Publisher: Candlewick Press
Despite the fact that they share a name, Big Bob and Little Bob are different. Big Bob likes trucks and throwing balls and being loud. Little Bob likes dolls and jingling bracelets and being quiet. No matter what they do, they do not do it the same. Could they possibly be friends despite these differences? With humor and tenderness, James Howe and Laura Ellen Anderson beautifully depict the struggles and rewards that come when friendships are forged between different kinds of people.
Meet a little girl who’s spontaneous, fast, and strong and loves winning. Sometimes she’s mistaken for a boy, but she definitely isn’t one! When she meets a boy who likes wearing princess dresses and playing dolls, they quickly discover shared interests and a wonderful friendship.
I’m a Girl! is celebration of being who we are and not being restricted by stereotypes. Most of all it is joyful and full of energy. Be yourself – there’s no one better!
Publisher: Flying Eye Books
A boldly illustrated picture book read-aloud about how everyone gets sad—ninjas, wrestlers, knights, superheroes, everyone . . . even daddies have emotions!
Did you know wrestlers have feelings? And knights. Even superheroes and ninjas feel sad sometimes. In fact, everyone has feelings—especially dads who love their children!
Children will love recognizing their feelings in Keith Negley’s bold illustrations which accompany a fun-to-read-aloud narrative.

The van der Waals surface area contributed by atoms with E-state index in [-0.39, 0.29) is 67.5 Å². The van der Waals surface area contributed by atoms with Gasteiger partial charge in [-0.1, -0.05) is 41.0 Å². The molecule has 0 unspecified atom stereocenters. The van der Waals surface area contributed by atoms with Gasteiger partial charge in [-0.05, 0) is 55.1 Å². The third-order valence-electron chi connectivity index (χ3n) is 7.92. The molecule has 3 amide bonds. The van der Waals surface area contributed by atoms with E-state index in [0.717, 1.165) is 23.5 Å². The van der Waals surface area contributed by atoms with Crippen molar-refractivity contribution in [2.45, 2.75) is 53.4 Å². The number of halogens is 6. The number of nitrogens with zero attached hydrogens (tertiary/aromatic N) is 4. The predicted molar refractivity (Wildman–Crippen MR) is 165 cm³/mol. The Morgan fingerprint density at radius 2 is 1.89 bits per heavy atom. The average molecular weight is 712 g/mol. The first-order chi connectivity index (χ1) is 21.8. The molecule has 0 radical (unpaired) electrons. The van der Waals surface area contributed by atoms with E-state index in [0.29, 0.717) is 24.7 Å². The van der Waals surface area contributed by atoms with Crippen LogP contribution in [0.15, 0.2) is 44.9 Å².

Parents can joyfully engage with children in a lighthearted discussion about emotions and how they affect us all!
Publisher: Albert Whitman & Company
Jacob loves playing dress-up, when he can be anything he wants to be. Some kids at school say he can’t wear “girl” clothes, but Jacob wants to wear a dress to school. Can he convince his parents to let him wear what he wants? This heartwarming story speaks to the unique challenges faced by children who don’t identify with traditional gender roles.
The Story of Ferdinand by Munro Leaf (Also an animated feature film!)
Publisher: Viking Hardcover
Having captivated readers for more than seventy-five years, The Story of Ferdinand is now available in board book for the first time. With unabridged text and sturdy pages, this edition is the perfect introduction to peace-loving, flower-sniffing, gentle giant Ferdinand the bull.
Red is a crayon, but he’s not a red crayon, even if his label says so. Everyone around him tries their best to help him be red, but no matter what they do, Red just can’t seem to get it right. This makes Red miserable, that is, until a brand-new friend helps him reveal his true color and learn to accept his inner self: blue!
Publisher: Candlewick Press
In this adorable tale of self-expression, Julian decides he wants to be a mermaid after he sees three spectacularly dressed women on his subway ride home from the pool. Luckily, Abuela is there to help.